Have you ever had one of those ideas that started simply enough, only to have it turn into something much bigger but so much better than you anticipated? That is how our first trip to Death Valley started.
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My wife Lisa and I decided we wanted to make our first trip to Death Valley. Being part of an online forum, we took advantage of the experiences that many who have traveled this area and combined that with info gathered from a couple SUV trail books. At 3.3 million acres, it is the largest National Park in the lower 48 states. This is not the place you will see everything in a month, let alone a long weekend, so we started piecing together a general southern route to hit some of the highlights the area has to
With a general plan in mind, we decided to see if any other members of our forum would like to join our little trip. Well, this is where things took a mind of their own and our little adventure became a much more epic trip. We had thought we might get one or two takers to join us but as details started to unfold online, we were getting to a point of a waiting list. I made the executive decision to limit the group to seven rigs, including our own. Any more and a group can become a little unmanageable and days are short this time of the year. Getting a bunch of people moving first thing in the morning can be a challenge.
With plans in hand, we waited for the big day to come. Thanksgiving morning we set out to Baker, California to meet up with a couple rigs and to start the first leg. After filling our tanks and bellies, we headed north to an unmarked trail off CA 127, just north of Dumont Dunes. This trail, commonly known as Ibex Dunes trail, heads west with a side spur to Ibex Springs. Taking this spur took us to the first of many cool sites we would find on this trip. This was an old mining town and to imagine living out here a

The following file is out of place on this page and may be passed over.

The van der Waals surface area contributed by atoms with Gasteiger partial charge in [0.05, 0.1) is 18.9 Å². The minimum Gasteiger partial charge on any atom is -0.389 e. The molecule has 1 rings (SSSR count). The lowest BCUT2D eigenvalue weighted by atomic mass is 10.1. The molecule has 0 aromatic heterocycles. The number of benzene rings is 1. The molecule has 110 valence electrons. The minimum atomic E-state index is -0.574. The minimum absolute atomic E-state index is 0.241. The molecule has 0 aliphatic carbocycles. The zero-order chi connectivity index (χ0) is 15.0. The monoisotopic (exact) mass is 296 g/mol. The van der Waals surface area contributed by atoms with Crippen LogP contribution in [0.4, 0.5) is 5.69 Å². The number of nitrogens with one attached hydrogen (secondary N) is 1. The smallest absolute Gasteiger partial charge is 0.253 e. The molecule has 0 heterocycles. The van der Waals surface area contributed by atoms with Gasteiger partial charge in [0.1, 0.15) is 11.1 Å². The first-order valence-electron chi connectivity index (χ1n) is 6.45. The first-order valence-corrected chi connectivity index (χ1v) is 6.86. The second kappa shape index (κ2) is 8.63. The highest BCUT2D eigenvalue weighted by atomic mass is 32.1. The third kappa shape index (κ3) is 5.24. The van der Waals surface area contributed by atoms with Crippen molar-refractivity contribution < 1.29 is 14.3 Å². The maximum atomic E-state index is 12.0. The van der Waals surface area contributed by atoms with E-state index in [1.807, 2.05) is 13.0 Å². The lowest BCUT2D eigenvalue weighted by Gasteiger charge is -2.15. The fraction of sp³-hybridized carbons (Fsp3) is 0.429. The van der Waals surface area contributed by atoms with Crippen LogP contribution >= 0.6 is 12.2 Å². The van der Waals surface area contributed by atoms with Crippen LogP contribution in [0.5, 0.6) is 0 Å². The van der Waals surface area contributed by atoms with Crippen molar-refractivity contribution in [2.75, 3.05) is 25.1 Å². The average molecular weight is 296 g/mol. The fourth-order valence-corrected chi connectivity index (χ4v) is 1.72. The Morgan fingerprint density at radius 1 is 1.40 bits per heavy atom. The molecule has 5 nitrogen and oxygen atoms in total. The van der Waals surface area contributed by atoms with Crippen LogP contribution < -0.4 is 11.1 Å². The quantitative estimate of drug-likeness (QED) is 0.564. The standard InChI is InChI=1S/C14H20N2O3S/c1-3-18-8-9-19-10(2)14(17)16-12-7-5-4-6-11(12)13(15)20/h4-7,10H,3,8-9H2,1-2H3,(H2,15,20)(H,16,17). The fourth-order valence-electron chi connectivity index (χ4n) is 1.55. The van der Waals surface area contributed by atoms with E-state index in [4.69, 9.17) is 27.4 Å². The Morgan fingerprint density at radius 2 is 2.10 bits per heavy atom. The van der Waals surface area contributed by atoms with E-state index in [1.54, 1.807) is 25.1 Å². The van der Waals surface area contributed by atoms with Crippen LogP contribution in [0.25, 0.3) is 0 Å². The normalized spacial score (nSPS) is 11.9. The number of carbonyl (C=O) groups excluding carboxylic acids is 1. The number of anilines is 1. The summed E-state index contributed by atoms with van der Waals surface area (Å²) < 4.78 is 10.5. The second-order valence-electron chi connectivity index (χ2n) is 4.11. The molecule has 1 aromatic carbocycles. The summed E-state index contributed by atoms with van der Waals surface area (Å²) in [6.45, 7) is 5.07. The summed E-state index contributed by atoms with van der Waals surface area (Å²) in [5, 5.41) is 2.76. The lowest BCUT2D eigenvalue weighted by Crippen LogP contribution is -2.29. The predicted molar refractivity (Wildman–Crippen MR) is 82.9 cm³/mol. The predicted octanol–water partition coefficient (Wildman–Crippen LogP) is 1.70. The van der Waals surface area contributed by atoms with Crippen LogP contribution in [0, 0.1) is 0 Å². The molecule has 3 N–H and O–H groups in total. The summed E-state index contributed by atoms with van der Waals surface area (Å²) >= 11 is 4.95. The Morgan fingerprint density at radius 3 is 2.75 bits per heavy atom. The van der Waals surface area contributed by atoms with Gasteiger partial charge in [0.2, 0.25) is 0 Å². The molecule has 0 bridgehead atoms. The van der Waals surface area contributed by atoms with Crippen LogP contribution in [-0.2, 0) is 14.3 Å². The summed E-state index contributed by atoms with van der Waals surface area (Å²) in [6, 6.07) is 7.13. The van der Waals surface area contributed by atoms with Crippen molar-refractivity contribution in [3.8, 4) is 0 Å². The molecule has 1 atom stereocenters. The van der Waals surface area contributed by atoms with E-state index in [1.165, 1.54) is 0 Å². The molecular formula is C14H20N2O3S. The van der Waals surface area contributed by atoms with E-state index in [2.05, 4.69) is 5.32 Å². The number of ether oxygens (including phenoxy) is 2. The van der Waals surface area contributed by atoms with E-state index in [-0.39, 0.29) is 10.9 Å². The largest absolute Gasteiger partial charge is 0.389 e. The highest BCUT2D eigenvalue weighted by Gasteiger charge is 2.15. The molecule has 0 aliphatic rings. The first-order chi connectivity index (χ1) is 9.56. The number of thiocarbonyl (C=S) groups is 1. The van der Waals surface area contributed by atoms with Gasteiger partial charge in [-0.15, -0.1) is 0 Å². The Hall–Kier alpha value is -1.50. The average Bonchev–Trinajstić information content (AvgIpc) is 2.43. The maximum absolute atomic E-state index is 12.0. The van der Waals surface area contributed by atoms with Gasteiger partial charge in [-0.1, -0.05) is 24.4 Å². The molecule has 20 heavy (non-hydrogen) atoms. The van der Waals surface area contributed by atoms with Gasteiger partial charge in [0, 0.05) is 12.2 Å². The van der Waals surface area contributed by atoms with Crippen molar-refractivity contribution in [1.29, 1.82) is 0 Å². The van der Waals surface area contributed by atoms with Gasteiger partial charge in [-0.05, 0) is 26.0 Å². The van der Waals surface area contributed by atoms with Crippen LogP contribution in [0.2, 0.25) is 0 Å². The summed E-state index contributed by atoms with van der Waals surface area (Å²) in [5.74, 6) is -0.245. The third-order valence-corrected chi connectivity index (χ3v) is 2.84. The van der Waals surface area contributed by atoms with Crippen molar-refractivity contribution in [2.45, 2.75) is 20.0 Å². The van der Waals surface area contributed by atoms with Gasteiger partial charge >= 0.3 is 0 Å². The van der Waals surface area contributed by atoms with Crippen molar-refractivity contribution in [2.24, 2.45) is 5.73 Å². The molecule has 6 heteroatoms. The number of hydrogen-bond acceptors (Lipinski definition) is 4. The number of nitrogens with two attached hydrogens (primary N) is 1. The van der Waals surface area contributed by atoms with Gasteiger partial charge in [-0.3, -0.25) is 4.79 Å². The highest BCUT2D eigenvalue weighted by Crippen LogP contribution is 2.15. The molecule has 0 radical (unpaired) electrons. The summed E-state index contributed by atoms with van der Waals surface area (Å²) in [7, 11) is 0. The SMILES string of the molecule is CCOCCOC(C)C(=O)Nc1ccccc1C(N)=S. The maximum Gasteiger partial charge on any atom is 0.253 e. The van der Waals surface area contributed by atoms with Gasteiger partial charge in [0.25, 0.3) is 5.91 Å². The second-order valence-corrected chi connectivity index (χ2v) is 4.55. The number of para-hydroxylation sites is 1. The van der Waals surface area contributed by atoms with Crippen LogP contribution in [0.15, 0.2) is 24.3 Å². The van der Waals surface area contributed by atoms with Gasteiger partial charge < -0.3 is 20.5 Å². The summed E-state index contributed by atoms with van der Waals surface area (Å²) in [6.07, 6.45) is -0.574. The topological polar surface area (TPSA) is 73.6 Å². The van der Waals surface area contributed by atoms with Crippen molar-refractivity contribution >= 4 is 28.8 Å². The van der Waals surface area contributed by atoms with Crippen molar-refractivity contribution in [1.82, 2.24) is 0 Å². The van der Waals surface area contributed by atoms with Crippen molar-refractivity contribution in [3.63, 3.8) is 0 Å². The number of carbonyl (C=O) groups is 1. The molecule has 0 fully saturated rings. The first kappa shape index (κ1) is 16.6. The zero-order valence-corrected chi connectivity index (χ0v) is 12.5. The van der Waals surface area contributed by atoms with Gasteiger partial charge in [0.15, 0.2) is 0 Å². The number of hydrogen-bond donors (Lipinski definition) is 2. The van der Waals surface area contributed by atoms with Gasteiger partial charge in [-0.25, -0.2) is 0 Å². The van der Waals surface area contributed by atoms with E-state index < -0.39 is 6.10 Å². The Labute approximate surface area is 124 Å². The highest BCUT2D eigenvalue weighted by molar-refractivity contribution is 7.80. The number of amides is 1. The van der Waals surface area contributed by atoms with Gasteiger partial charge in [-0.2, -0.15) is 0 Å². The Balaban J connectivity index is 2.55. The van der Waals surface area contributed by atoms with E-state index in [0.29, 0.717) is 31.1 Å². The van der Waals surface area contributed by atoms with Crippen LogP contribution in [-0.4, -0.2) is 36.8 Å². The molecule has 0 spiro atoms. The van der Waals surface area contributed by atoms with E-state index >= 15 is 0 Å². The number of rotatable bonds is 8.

hundred years ago is a little hard to fathom at times. Many of the original buildings still stand, fighting the ravages of time. A very surprising find was the well, which is very full and still fed by the natural spring coming from inside the hill it was built upon. After some pictures, we were off again.
Navigating the desert is so much different then a wooded area with very clear trails. Sometimes you come upon a fork or wash and it’s not always clear which way to go. Luckily the GPS and books kept us basically on track. As we headed back on the main trail, we made our way to Ibex Dunes. Though not large by many standards, they have a very peaceful and tranquil feel about them. Surrounded by rocky hills, it is kind of hard to believe they exist where they are. It’s just another one of those mysteries of the desert. As the day was getting short, heading to find camp was top on the list. Luckily Owlshead Mountain trail was easy to find and fairly well graded. We made the quick climb out of the valley and found a great camp spot at Owl Hole Springs, which also had water. We got camp setup, a fire going and ate dinner. By 8:30 everyone was in bed for an early start the next morning.
Friday came with beautiful skies and weather. After breaking camp, we headed up Harry Wade Exit trail. This trail was used by the Wade party to escape Death Valley in 1849 after being part of a lost wagon train. This trail exits at the north on California 178. Since fuel is always something to factor in on a trip of this nature, we were heading north to Furnace Creek via 178 to gas up and meet with the rest of the group. Many could not forgo their Thanksgiving Day plans. On our drive up, we stopped at Badwater, which is one of the lowest points in North America at 280 feet below sea level. Traveling on to Furnace Creek, we stopped for gas and met most everyone else for lunch. This is a neat little town and hosts the Furnace Creek Lodge which is truly an oasis in the desert.